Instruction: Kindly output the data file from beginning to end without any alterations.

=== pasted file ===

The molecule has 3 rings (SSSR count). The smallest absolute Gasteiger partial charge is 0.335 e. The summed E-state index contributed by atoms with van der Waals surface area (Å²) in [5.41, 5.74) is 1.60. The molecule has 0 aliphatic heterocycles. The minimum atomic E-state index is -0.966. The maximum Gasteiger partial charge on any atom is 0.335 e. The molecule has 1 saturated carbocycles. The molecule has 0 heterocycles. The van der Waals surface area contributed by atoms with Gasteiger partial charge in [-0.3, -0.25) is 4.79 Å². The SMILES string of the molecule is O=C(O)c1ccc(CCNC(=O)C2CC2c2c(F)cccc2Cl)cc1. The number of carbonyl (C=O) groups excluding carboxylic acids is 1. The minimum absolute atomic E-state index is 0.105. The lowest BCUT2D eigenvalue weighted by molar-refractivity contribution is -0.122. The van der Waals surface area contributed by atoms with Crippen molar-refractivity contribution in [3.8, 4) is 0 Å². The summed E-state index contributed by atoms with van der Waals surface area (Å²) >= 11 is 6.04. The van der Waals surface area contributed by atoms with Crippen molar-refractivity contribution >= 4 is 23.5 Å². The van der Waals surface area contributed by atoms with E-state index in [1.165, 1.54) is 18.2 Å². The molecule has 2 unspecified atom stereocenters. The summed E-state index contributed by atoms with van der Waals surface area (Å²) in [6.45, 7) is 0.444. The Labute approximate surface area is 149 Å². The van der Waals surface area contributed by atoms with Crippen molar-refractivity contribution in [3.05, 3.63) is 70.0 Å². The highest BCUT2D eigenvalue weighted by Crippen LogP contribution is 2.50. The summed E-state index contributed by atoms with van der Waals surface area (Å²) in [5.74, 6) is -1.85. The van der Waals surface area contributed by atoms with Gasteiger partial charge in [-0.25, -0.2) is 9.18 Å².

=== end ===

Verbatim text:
The molecule has 3 rings (SSSR count). The smallest absolute Gasteiger partial charge is 0.335 e. The summed E-state index contributed by atoms with van der Waals surface area (Å²) in [5.41, 5.74) is 1.60. The molecule has 0 aliphatic heterocycles. The minimum atomic E-state index is -0.966. The maximum Gasteiger partial charge on any atom is 0.335 e. The molecule has 1 saturated carbocycles. The molecule has 0 heterocycles. The van der Waals surface area contributed by atoms with Gasteiger partial charge in [-0.3, -0.25) is 4.79 Å². The SMILES string of the molecule is O=C(O)c1ccc(CCNC(=O)C2CC2c2c(F)cccc2Cl)cc1. The number of carbonyl (C=O) groups excluding carboxylic acids is 1. The minimum absolute atomic E-state index is 0.105. The lowest BCUT2D eigenvalue weighted by molar-refractivity contribution is -0.122. The van der Waals surface area contributed by atoms with Crippen molar-refractivity contribution in [3.8, 4) is 0 Å². The summed E-state index contributed by atoms with van der Waals surface area (Å²) >= 11 is 6.04. The van der Waals surface area contributed by atoms with Crippen molar-refractivity contribution >= 4 is 23.5 Å². The van der Waals surface area contributed by atoms with E-state index in [1.165, 1.54) is 18.2 Å². The molecule has 2 unspecified atom stereocenters. The summed E-state index contributed by atoms with van der Waals surface area (Å²) in [6.45, 7) is 0.444. The Labute approximate surface area is 149 Å². The van der Waals surface area contributed by atoms with Crippen molar-refractivity contribution in [3.05, 3.63) is 70.0 Å². The highest BCUT2D eigenvalue weighted by Crippen LogP contribution is 2.50. The summed E-state index contributed by atoms with van der Waals surface area (Å²) in [5.74, 6) is -1.85. The van der Waals surface area contributed by atoms with Gasteiger partial charge in [-0.25, -0.2) is 9.18 Å².